The Cadaqués Orchestra’s Rossini Makes a Very Positive Impression

SpainSpain Rossini: La Morte di Didone & Stabat Mater: Cadaqués Orchestra, Orfeón Donostiarra, Alberto Zedda (conductor), Kursaal Auditorium, San Sebastian, 25.8.2015 (JMI)

Alberto Zedda and María José Moreno
Alberto Zedda and María José Moreno

Rossini: La Morte di Didone & Stabat Mater

Soloists: María José Moreno, Marianna Pizzolato, Celso Albelo and Fernando Latorre

This very engaging concert featured two works by Rossini. The first (1811) belongs to the Pesaro composer’s early days, when he had not yet had great success; the second one (1831, completed in 1841) is from his Paris period, when his operas had become well known. For the aficionado it was a perfect way to listen to the light Rossini of earlier times and the exceptional and dramatic musician of later years. The concert was a true success, with close-to-miraculous conducting, a faultless performance by the musical ensembles and a soloist quartet that provided a solid, if not brilliant, complement.

We all know that the Rossini-Zedda fellowship has been unique for many years now, to the point where the Rossini Festival in Pesaro and what it has meant since its creation would not have been possible without the presence of the Italian conductor. No wonder Zedda can be considered as the authentic representative of Gioachino Rossini on Earth. Nothing, therefore, should be surprising about the fact that his conducting was magnificent. What it is much less understandable is the freshness, energy and agility that Alberto Zedda shows at 87. As if that were not enough, he conducted without a score. I’m not exaggerating when I say that musicians, choristers, soloists and the public were greatly moved Maestro Zedda’s interpretation.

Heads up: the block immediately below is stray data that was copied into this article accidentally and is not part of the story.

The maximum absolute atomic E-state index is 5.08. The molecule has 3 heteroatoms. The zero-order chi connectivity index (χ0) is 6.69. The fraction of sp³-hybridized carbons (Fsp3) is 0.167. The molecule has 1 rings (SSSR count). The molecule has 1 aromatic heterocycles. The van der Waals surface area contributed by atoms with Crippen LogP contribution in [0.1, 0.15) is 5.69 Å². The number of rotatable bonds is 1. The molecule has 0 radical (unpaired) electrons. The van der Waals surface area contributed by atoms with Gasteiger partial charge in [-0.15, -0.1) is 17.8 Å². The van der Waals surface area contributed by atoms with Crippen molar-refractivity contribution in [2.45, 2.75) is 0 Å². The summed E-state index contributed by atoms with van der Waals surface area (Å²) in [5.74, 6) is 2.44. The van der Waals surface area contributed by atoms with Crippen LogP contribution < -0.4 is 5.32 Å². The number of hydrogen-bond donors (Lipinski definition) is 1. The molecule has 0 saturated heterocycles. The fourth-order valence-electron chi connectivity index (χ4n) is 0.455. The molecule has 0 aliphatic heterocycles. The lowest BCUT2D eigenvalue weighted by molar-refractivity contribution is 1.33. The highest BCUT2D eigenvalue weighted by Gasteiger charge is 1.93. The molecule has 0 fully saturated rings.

The Cadaqués Orchestra made a very positive impression. It had been a few years since I last heard them in concert, and I found them much improved. Clearly, the presence on the podium of Alberto Zedda had much to do with their performance, but I confess I would have liked him to have more control of the orchestral volume at times. The Orfeón Donostiarra was also superb and gave a performance that would be difficult to improve upon. The a cappella “Quando corpus morietur” was a magical moment.

As for the soloists, I was sorry to hear of the last-minute cancellation by Nicola Alaimo, who was replaced in extremis by Fernando Latorre. The best performance of the solo quartet was by soprano María Jose Moreno as Queen Dido in the first part of the concert. She sang with gusto and emotion and was easy in the tessitura. In the Stabat Mater I found mezzo soprano Marianna Pizzolato the most compelling, particularly in the fragment “Fac, ut portem Christi mortem.” Celso Albelo did not shine especially in the always much anticipated “Cujus animam gementem” except in the top notes. Finally, Fernando Latorre completed the quartet, and he saved the concert.

The Kursaal was almost sold out. The audience showed their enthusiasm at the end of the concert with prolonged applause for the soloists, orchestra and chorus. It was a pity that Alberto Zedda refused to take any solo bows but always brought the soloists along with him.

José M. Irurzun



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